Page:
Read more:
The IceCube observatory detects neutrino and discovers a blazar as its source


Particle physicists have led the way in creating large international collaborations to tackle their hardest problems, including the Large Hadron Collider, the IceCube Neutrino Observatory and the Laser Interferometer Gravitational-Wave Observatory (LIGO). Corralling hundreds to thousands of researchers to work towards common goals requires comprehensive identification of roles, strict communication guidelines and many teleconferences.

The need to respond to rapid changes in a multimessenger source and the huge effort to capture multimessenger signals means astronomy and particle physics must merge towards one another to elicit the best of both cultures.

The benefits of multimessenger astronomy

While multimessenger astronomy is an evolution of what astronomers and particle physicists have done for decades, the combined results are intriguing.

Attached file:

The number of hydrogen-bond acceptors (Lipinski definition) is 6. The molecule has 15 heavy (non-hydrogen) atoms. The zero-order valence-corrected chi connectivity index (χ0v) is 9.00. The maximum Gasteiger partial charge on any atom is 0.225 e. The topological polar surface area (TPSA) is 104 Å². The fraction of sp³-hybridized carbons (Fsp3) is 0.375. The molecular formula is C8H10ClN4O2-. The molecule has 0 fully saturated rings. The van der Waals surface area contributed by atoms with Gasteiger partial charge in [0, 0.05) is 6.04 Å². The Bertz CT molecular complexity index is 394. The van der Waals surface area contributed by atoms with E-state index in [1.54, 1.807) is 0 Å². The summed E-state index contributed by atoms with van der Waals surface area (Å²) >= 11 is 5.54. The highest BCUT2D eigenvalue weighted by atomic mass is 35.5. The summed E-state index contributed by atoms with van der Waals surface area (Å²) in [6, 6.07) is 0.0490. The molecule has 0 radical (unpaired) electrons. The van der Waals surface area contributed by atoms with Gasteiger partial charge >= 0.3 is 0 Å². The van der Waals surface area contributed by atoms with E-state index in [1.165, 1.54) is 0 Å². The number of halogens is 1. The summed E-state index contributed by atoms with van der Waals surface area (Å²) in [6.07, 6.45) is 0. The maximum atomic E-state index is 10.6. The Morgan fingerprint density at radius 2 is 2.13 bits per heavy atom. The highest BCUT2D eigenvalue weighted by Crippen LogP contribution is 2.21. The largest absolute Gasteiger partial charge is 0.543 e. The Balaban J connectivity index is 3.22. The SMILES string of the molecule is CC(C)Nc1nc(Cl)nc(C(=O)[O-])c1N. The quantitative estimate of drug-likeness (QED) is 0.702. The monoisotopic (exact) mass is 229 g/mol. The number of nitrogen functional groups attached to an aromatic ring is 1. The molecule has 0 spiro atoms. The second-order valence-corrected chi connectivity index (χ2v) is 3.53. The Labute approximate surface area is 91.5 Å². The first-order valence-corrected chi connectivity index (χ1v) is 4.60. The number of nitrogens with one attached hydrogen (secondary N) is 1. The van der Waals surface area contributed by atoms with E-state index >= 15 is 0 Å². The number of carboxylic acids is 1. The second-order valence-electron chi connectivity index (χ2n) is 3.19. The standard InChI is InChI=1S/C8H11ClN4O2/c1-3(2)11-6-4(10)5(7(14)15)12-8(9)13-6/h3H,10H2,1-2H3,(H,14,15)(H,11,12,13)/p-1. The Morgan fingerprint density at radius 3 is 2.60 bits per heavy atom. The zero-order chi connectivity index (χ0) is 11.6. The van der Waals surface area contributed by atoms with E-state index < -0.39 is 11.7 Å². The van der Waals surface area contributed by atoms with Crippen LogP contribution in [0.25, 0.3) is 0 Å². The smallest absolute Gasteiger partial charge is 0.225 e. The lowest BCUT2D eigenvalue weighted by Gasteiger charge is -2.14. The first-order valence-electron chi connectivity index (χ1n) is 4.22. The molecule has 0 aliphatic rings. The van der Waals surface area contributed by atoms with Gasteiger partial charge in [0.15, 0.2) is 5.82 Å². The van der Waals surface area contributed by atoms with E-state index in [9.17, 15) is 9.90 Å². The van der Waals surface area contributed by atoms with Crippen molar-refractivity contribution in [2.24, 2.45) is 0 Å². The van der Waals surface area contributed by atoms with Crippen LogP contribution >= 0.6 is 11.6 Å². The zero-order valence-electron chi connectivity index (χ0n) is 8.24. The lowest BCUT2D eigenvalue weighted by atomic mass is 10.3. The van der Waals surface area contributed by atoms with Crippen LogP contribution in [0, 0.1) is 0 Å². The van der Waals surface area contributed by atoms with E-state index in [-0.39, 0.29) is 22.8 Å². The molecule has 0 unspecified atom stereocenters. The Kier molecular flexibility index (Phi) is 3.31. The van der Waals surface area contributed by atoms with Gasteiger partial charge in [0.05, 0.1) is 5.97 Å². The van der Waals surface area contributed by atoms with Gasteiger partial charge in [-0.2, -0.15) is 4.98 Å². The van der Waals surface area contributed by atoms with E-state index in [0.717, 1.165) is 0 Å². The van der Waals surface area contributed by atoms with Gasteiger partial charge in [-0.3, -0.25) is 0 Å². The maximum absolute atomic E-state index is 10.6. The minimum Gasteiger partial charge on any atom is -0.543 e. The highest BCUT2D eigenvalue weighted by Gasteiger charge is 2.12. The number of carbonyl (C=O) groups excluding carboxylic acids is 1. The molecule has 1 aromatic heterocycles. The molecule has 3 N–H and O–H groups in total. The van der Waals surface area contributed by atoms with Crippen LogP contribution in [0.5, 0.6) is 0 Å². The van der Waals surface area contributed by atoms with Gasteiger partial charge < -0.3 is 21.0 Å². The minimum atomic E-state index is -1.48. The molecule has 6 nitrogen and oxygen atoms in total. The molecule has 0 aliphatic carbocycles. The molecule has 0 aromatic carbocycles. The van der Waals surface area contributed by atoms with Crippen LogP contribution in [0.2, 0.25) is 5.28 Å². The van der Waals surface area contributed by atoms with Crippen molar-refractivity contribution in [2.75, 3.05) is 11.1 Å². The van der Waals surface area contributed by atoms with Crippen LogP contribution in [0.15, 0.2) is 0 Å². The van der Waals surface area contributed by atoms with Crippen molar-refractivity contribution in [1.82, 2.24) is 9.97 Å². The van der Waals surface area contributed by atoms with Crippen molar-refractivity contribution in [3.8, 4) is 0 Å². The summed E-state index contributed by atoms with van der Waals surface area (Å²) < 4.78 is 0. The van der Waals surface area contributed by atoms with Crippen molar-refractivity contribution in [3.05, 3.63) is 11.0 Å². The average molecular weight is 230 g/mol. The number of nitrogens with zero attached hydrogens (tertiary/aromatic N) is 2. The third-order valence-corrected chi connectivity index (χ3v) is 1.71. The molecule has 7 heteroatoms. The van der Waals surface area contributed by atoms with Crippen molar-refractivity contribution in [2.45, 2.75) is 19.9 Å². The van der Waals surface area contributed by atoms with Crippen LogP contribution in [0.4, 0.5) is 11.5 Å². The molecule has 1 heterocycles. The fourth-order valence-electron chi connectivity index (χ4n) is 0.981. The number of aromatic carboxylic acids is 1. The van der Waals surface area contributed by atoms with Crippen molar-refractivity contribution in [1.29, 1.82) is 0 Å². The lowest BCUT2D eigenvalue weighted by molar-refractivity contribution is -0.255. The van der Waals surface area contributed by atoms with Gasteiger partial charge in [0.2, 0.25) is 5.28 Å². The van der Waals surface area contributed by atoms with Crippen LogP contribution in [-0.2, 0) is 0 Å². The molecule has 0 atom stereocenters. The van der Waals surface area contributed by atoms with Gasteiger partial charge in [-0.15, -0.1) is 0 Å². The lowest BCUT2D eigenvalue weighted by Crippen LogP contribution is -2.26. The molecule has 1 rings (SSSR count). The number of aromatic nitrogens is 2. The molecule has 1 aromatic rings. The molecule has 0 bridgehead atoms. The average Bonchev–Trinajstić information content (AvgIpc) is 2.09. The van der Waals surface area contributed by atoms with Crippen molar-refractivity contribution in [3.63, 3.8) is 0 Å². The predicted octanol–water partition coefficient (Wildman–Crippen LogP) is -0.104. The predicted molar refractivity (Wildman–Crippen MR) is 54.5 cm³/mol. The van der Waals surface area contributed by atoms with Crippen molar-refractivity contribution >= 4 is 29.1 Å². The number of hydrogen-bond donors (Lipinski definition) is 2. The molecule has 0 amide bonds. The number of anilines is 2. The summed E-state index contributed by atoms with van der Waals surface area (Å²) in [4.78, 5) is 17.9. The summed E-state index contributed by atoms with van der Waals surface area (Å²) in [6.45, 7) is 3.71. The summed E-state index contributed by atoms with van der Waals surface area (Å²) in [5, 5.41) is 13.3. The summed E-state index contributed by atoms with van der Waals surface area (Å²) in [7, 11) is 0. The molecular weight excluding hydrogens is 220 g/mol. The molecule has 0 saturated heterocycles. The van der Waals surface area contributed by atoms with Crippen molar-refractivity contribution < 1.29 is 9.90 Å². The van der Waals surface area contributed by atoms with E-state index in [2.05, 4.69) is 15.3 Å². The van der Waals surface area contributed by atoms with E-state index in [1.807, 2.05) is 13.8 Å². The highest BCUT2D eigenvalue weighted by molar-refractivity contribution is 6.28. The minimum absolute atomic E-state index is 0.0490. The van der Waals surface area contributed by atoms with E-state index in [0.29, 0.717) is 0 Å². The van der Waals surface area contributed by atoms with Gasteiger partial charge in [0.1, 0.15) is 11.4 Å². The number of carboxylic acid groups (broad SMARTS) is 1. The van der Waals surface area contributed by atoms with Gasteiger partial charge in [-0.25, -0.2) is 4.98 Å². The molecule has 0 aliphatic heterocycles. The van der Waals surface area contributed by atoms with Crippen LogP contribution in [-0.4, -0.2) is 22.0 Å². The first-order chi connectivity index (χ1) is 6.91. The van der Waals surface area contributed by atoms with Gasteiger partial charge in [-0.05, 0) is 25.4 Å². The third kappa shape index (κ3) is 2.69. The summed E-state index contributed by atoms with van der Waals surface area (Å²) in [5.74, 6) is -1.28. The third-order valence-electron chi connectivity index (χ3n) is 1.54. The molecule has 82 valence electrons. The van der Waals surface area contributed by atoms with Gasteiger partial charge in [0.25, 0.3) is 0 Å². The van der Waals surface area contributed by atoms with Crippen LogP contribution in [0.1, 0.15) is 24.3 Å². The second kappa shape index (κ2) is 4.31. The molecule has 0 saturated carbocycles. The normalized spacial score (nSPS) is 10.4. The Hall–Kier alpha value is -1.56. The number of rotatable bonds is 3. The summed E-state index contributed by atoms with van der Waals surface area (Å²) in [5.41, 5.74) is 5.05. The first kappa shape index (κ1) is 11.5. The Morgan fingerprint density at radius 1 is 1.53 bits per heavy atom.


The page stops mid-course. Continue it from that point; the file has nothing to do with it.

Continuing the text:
The detection of gravitational waves from merging neutron stars confirmed that these collisions made a large fraction of the gold and platinum on Earth (and throughout the universe). It also showed how these collisions give rise to (at least some) short gamma-ray bursts — the origin of these explosive events has been a huge open question in astronomy.

The IceCube Neutrino Observatory used a cubic kilometre of crystal-clear Antarctic ice to capture the signal of a rare neutrino that helped pinpoint a galaxy four billion light years away with a supermassive black hole launching a jet of photons and near light-speed particles directly at our Solar System.
IceCube Collaboration/NSF

The first association of a neutrino with a single astronomical source provided a glimpse into how the universe makes its most energetic particles. Multimessenger astronomy is revealing details about some of the most extreme conditions in our universe.

The multimessenger perspective is already yielding more than the sum of its parts — and we can expect to see more surprising discoveries in the future. Elite teams across Canada are already contributing to the growth of this young field, and multimessenger astronomy promises to play a major role in our next decade of astronomical research in Canada — and across the world.The Conversation

Gregory Sivakoff, Associate Professor, University of Alberta and Daryl Haggard, Assistant Professor of Physics, McGill University

This article was originally published on The Conversation. Read the original article.